Topley’s Top 10 – November 07, 2023

1. Just Amazon AWS Revenue was Higher than Revenue of 461 Companies in S&P 500

@Charlie Bilello Amazon’s AWS revenue over the last 12 months ($88 billion) was higher than the revenue of 461 companies in the S&P 500. From $3 billion to $88 billion in less than 10 years (>40% annualized growth).

Apple has bought back $604 billion in stock over the past 10 years, which is greater than the market cap of 492 companies in the S&P 500.

2. XLE Energy ETF Interesting Chart

XLE failed at 2 attempts to make new highs..then twice bounced off 200-day

3. Berskire Record Cash….Sold $5B in Stocks.

4. Dow Jones Railroads Holding Lows

5. Last Weeks Rally Led by Weakest Previous Performers.

Bespoke The rally this week has been broad based, but the best performing stocks have been the names that did the worst in the 10 days prior.  Below we’ve broken the large-cap Russell 1,000 into deciles (10 groups of 100 stocks each) based on stock performance during the market’s decline from 10/17 to 10/27 (last Friday).  As shown, the decile of the worst performing stocks during the 10/17-10/27 pullback is averaging the strongest gains during this week’s rally.

Looking at individual stocks, below are the 30 best performing names this week in the Russell 1,000.  At the top of the list is Roku (ROKU), which is up more than 50%!  Another eight stocks are up more than 25% this week, including names like DoorDash (DASH), DraftKings (DKNG), Pinterest (PINS), Paramount (PARA), and Palantir (PLTR).  Other noteworthy stocks up big this week include Wayfair (W), Block (SQ), Avis (CAR), Warner Bros. (WBD), Coinbase (COIN), TopBuild (BLD), and even Peloton (PTON).

6. ARKK Rallied +19% Last Week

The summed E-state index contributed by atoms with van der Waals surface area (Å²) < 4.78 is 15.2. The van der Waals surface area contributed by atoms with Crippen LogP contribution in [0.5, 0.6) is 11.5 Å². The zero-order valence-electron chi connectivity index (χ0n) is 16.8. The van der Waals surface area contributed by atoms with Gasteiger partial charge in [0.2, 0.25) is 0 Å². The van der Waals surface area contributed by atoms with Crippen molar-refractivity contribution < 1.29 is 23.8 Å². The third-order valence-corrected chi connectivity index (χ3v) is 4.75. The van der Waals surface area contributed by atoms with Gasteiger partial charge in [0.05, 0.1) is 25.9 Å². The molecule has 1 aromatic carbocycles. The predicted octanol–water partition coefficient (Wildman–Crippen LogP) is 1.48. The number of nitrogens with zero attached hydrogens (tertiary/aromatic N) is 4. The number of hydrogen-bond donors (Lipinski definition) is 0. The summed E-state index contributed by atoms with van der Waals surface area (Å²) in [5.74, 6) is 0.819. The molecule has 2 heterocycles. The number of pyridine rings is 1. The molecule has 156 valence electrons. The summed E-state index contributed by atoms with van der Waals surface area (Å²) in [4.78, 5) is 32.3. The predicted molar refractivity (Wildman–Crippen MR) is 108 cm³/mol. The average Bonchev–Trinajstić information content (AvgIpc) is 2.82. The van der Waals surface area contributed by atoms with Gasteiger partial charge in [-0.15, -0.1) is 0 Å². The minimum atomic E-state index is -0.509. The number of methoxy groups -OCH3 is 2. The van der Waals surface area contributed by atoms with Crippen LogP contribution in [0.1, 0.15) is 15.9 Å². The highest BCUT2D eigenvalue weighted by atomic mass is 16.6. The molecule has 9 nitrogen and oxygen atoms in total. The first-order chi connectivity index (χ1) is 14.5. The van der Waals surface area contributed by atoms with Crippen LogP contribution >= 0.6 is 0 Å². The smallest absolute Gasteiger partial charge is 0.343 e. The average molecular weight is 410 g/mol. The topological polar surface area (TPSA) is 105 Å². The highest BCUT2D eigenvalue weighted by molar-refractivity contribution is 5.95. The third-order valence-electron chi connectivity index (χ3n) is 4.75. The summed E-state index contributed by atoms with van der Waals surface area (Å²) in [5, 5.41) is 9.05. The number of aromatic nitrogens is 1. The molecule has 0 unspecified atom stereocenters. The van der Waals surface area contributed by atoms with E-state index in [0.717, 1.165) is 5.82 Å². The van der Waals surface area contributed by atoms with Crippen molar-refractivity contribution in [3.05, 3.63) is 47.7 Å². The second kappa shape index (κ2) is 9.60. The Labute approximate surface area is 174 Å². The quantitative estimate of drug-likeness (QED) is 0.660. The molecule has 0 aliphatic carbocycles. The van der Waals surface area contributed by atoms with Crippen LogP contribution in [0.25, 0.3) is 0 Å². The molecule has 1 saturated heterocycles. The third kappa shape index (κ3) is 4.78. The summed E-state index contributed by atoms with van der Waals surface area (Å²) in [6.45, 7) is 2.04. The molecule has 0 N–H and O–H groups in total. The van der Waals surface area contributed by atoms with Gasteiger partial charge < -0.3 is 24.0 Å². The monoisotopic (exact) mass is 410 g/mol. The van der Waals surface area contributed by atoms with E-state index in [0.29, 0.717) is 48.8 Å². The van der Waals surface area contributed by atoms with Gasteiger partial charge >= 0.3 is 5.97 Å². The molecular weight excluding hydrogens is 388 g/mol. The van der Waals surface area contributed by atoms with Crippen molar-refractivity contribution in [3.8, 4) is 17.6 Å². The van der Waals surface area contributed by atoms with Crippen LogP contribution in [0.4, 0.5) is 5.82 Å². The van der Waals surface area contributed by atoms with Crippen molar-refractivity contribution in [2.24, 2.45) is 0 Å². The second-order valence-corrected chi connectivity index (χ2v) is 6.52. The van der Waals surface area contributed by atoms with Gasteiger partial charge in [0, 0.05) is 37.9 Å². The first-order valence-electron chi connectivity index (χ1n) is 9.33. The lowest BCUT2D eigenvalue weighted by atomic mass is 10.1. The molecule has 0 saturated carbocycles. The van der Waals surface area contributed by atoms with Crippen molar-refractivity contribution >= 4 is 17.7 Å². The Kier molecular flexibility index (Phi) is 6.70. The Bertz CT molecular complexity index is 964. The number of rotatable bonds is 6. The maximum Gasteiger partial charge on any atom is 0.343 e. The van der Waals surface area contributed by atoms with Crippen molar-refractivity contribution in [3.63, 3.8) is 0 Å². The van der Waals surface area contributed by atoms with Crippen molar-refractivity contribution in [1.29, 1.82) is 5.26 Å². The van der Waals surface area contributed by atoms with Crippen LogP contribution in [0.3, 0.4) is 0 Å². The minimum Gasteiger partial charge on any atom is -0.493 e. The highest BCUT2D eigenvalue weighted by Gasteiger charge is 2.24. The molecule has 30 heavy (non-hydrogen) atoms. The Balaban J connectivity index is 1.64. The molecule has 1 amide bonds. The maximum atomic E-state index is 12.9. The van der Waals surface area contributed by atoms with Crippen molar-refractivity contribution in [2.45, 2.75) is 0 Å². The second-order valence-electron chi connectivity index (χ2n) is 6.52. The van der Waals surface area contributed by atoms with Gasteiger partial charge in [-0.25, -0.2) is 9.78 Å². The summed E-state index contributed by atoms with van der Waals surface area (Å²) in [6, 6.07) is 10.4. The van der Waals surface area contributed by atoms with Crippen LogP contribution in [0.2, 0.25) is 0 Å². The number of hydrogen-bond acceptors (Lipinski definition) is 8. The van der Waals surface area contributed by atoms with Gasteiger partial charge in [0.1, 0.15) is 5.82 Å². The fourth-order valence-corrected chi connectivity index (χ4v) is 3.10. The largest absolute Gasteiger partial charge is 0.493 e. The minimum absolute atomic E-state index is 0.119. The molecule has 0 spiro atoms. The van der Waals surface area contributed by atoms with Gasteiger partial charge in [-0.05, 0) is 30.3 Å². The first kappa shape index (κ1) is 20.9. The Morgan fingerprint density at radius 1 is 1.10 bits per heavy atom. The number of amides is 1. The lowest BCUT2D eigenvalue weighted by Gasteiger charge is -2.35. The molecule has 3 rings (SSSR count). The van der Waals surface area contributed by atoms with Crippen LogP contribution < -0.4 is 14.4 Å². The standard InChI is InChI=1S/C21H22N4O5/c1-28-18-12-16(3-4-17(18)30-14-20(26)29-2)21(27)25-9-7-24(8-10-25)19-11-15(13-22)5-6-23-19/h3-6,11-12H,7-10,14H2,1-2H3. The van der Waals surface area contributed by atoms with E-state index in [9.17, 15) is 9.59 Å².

7. Regioanl Banks KRE +13% Last Week

8. S&P Returns Around Election Years.

Capital Group-Patient investors who stay the course have often been rewarded. Since 1932, stocks have gained an average of 11.3% in the 12 months following the conclusion of the primaries (using May 31 as a proxy) compared to just 5.8% in similar periods of non-election years.

9. MBA Applications at 7-Year Low

Bloomberg By Robb MandelbaumData Bloomberg Businessweek collected from highly ranked business schools in our survey indicates that applications to full-time MBA programs at most of those institutions have been falling since at least 2017, despite two good years during the pandemic. At least 17 of the top 26 programs have seen long-term application declines—which for most of them continued into 2023. (At press time, Columbia Business School had yet to publish data for its class of 2025. Berkeley’s Haas School of Business declined to provide application figures for the last two years.)

10. The U.S. Receives 1m Legal Immigrants Per Year….More than the Rest of World Combined.

Zero Hedge  Why Immigrants Came to the U.S. in 2021

New arrival data in a given year includes non-tourist visas, new arrival green cards, refugees, and asylees.

Each arrival falls under a broad class of admission:

  • Work: Includes visas for specialty occupations or temporary agricultural work, as well as new arrival green cards issued for employment.
  • School: Includes student visas and families of student visa recipients.
  • Family: Includes immigrant visas and new arrival green cards issued for relatives of American citizens.
  • Safety: Includes refugees and asylees, as well as immigrant visas and new arrival green cards issued for fears of safety or persecution.
  • Diversity: Entry through the Diversity Visa Program—also known as the “green card lottery”—which accepts applicants from countries with low numbers of immigrants in the previous five years.

In 2021, the United States saw 1.53 million new arrivals. Here’s how the arrivals break down by class and origin:

New arrivals for work were the largest cohort of entries to America, totaling 638,551 people or 41.8% of new arrivals. The majority came from neighboring Mexico, which accounted for 55% of incoming workers and was the largest single country of origin.

School and education saw 492,153 people 32.2% of new U.S. arrivals, with the majority coming from Asian countries. China had the most school-related entries into the U.S. out of individual countries, accounting for 19.0% of total school-related entries, followed by India at 17.4%.

Family entries to the U.S. comprised just 23.2% or under a quarter of incoming new arrivals. In these instances, the largest cohorts came from India (17.6% of family entrants) and Mexico (15.2% of family entrants).

Compared to the larger classifications above, safety (1.9% of total entrants) and diversity (0.9% of total entrants) accounted for significantly fewer U.S. arrivals. The countries with the most citizens seeking refuge or asylum were the Democratic Republic of the Congo (4,876 refugees) and Venezuela (1,596 asylees) respectively.